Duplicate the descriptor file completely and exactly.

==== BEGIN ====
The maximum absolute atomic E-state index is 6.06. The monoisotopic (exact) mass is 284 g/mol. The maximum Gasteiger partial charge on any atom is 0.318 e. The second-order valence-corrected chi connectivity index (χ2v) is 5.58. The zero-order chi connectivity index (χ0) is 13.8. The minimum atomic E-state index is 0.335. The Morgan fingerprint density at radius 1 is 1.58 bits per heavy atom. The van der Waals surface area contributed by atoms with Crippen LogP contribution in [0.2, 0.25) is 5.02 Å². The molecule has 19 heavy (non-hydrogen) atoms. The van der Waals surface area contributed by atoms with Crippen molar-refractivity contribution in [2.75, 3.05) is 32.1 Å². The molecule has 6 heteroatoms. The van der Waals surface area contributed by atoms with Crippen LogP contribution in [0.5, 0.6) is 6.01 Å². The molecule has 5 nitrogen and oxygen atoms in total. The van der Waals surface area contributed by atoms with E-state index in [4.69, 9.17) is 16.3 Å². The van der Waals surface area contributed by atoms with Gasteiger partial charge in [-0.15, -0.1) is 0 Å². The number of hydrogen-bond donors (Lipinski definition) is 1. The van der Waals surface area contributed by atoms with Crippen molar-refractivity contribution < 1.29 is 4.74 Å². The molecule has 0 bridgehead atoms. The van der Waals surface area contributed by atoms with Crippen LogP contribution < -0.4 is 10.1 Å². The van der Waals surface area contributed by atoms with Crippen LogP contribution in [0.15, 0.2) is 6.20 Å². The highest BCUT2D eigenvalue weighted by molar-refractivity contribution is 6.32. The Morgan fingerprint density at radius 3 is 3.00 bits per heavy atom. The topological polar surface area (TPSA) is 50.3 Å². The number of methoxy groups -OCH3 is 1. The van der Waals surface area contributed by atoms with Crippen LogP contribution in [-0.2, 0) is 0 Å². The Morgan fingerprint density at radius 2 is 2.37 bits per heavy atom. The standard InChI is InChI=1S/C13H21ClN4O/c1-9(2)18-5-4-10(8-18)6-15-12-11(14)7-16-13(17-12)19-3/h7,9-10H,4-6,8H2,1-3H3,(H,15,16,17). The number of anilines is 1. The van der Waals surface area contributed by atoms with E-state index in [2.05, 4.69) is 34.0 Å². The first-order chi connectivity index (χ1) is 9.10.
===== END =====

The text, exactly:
The maximum absolute atomic E-state index is 6.06. The monoisotopic (exact) mass is 284 g/mol. The maximum Gasteiger partial charge on any atom is 0.318 e. The second-order valence-corrected chi connectivity index (χ2v) is 5.58. The zero-order chi connectivity index (χ0) is 13.8. The minimum atomic E-state index is 0.335. The Morgan fingerprint density at radius 1 is 1.58 bits per heavy atom. The van der Waals surface area contributed by atoms with Crippen LogP contribution in [0.2, 0.25) is 5.02 Å². The molecule has 19 heavy (non-hydrogen) atoms. The van der Waals surface area contributed by atoms with Crippen molar-refractivity contribution in [2.75, 3.05) is 32.1 Å². The molecule has 6 heteroatoms. The van der Waals surface area contributed by atoms with Crippen LogP contribution in [0.5, 0.6) is 6.01 Å². The molecule has 5 nitrogen and oxygen atoms in total. The van der Waals surface area contributed by atoms with E-state index in [4.69, 9.17) is 16.3 Å². The van der Waals surface area contributed by atoms with Gasteiger partial charge in [-0.15, -0.1) is 0 Å². The number of hydrogen-bond donors (Lipinski definition) is 1. The van der Waals surface area contributed by atoms with Crippen molar-refractivity contribution < 1.29 is 4.74 Å². The molecule has 0 bridgehead atoms. The van der Waals surface area contributed by atoms with Crippen LogP contribution < -0.4 is 10.1 Å². The van der Waals surface area contributed by atoms with Crippen LogP contribution in [0.15, 0.2) is 6.20 Å². The highest BCUT2D eigenvalue weighted by molar-refractivity contribution is 6.32. The Morgan fingerprint density at radius 3 is 3.00 bits per heavy atom. The topological polar surface area (TPSA) is 50.3 Å². The number of methoxy groups -OCH3 is 1. The van der Waals surface area contributed by atoms with Crippen LogP contribution in [-0.2, 0) is 0 Å². The Morgan fingerprint density at radius 2 is 2.37 bits per heavy atom. The standard InChI is InChI=1S/C13H21ClN4O/c1-9(2)18-5-4-10(8-18)6-15-12-11(14)7-16-13(17-12)19-3/h7,9-10H,4-6,8H2,1-3H3,(H,15,16,17). The number of anilines is 1. The van der Waals surface area contributed by atoms with E-state index in [2.05, 4.69) is 34.0 Å². The first-order chi connectivity index (χ1) is 9.10.